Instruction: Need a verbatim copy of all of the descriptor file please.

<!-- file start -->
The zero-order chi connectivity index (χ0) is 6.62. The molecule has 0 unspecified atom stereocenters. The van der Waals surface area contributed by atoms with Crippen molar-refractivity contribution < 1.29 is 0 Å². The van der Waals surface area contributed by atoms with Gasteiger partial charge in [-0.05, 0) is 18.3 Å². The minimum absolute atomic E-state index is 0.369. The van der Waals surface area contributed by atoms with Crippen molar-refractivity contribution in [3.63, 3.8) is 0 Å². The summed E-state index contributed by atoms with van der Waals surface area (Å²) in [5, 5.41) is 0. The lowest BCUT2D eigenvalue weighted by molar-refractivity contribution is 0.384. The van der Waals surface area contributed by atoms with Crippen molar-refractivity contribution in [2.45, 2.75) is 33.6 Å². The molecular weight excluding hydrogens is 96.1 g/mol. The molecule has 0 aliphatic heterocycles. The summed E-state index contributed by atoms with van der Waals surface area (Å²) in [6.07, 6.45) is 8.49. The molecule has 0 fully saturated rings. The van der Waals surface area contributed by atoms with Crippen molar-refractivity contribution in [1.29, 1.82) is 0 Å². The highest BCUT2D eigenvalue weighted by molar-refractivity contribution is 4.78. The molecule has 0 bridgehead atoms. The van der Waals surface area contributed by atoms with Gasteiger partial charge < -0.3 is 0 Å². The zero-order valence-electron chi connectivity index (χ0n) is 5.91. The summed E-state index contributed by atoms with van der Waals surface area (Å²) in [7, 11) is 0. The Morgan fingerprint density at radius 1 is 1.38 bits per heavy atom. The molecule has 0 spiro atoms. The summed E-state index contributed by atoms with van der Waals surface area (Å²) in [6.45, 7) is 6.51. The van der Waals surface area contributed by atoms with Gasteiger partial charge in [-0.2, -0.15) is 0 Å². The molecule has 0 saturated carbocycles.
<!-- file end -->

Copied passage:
The zero-order chi connectivity index (χ0) is 6.62. The molecule has 0 unspecified atom stereocenters. The van der Waals surface area contributed by atoms with Crippen molar-refractivity contribution < 1.29 is 0 Å². The van der Waals surface area contributed by atoms with Gasteiger partial charge in [-0.05, 0) is 18.3 Å². The minimum absolute atomic E-state index is 0.369. The van der Waals surface area contributed by atoms with Crippen molar-refractivity contribution in [3.63, 3.8) is 0 Å². The summed E-state index contributed by atoms with van der Waals surface area (Å²) in [5, 5.41) is 0. The lowest BCUT2D eigenvalue weighted by molar-refractivity contribution is 0.384. The van der Waals surface area contributed by atoms with Crippen molar-refractivity contribution in [2.45, 2.75) is 33.6 Å². The molecular weight excluding hydrogens is 96.1 g/mol. The molecule has 0 aliphatic heterocycles. The summed E-state index contributed by atoms with van der Waals surface area (Å²) in [6.07, 6.45) is 8.49. The molecule has 0 fully saturated rings. The van der Waals surface area contributed by atoms with Crippen molar-refractivity contribution in [1.29, 1.82) is 0 Å². The highest BCUT2D eigenvalue weighted by molar-refractivity contribution is 4.78. The molecule has 0 bridgehead atoms. The van der Waals surface area contributed by atoms with Gasteiger partial charge < -0.3 is 0 Å². The zero-order valence-electron chi connectivity index (χ0n) is 5.91. The summed E-state index contributed by atoms with van der Waals surface area (Å²) in [7, 11) is 0. The Morgan fingerprint density at radius 1 is 1.38 bits per heavy atom. The molecule has 0 spiro atoms. The summed E-state index contributed by atoms with van der Waals surface area (Å²) in [6.45, 7) is 6.51. The van der Waals surface area contributed by atoms with Gasteiger partial charge in [-0.2, -0.15) is 0 Å². The molecule has 0 saturated carbocycles.